Edit: Licensed source can be found here.
The intent behind this class is to allow different game systems to run at their own clock rate. The physics integration rate should not be connected to the screen refresh rate, for instance. Instancing this class should allow for accurate, independent timing of separate systems.
Does this code meet that requirement?
An additional feature added while writing was access to the object's
tps property, allowing for changes to operating rate during use.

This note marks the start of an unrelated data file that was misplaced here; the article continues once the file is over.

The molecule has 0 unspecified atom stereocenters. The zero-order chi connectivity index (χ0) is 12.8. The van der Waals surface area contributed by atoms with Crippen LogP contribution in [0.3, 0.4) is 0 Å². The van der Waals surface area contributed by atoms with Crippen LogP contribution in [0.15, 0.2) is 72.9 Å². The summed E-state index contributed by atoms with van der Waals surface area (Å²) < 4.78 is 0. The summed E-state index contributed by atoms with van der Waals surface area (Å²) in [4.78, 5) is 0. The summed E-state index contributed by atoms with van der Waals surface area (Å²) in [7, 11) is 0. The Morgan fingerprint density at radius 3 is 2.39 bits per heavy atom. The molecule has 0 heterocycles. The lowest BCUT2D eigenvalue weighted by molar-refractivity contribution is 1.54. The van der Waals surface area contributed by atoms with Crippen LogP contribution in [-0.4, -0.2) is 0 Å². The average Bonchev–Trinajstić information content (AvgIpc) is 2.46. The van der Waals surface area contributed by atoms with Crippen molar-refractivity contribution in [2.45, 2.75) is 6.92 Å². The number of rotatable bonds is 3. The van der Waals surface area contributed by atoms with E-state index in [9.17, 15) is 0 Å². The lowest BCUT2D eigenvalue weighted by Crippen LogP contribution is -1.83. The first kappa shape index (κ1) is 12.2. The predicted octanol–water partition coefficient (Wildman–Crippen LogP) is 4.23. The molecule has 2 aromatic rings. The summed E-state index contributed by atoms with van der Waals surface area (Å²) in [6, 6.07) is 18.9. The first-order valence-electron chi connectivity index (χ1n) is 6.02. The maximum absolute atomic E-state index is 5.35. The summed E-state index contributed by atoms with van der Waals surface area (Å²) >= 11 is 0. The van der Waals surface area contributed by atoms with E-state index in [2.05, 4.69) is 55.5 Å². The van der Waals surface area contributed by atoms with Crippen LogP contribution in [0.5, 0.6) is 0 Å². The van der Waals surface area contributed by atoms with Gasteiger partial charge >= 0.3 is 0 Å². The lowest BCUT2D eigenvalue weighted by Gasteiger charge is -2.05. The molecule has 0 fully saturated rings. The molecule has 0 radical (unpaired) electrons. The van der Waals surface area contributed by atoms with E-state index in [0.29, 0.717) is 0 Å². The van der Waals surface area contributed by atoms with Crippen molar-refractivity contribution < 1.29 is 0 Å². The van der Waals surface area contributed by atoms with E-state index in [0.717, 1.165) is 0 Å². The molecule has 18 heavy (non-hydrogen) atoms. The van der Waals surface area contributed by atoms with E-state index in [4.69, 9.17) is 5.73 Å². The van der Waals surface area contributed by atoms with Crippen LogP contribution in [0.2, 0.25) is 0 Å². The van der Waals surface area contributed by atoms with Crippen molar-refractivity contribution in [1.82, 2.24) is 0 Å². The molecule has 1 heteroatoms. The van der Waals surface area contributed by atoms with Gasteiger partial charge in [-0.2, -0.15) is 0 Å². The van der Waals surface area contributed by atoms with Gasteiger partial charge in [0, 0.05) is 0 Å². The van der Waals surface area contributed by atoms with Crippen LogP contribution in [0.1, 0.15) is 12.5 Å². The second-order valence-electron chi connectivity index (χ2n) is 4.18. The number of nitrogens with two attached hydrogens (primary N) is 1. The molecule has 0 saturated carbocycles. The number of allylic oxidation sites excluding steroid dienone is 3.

from datetime import datetime class Ticker: # 1,000,000; a one followed by six zeroes microseconds_per_second = 1000000 def __init__(self, tps=1): self.tps = tps self._last_mark = 0 self._accumulator = 0 @property def tps(self): return self._tps @tps.setter def tps(self, ticks_per_second): assert int(ticks_per_second) == ticks_per_second assert 0 < ticks_per_second self._tps = ticks_per_second @property def last_mark(self): return self._last_mark @property def _microseconds_per_tick(self): return Ticker.microseconds_per_second / self.tps def tick(self): """Returns the number of unprocessed ticks. First call will initialize clock by setting first mark. This first call will return -1. All other calls will return an integer greater than or equal to zero. """ if not self.last_mark: # Set firt time mark and exit. self._last_mark = datetime.now() return -1 # Get dt, the change in time, and update mark. next_mark = datetime.now() dt = next_mark - self._last_mark self._last_mark = next_mark # Increment accumulator by change in time: # 1) the seconds, which are converted to microseconds. # 2) the microseconds, which total less than one second. self._accumulator += (dt.seconds * Ticker.microseconds_per_second) self._accumulator += dt.microseconds # Drain full ticks from accumulator and return count. ticks_elapsed = 0 while self._accumulator >= self._microseconds_per_tick: self._accumulator -= self._microseconds_per_tick ticks_elapsed += 1 return ticks_elapsed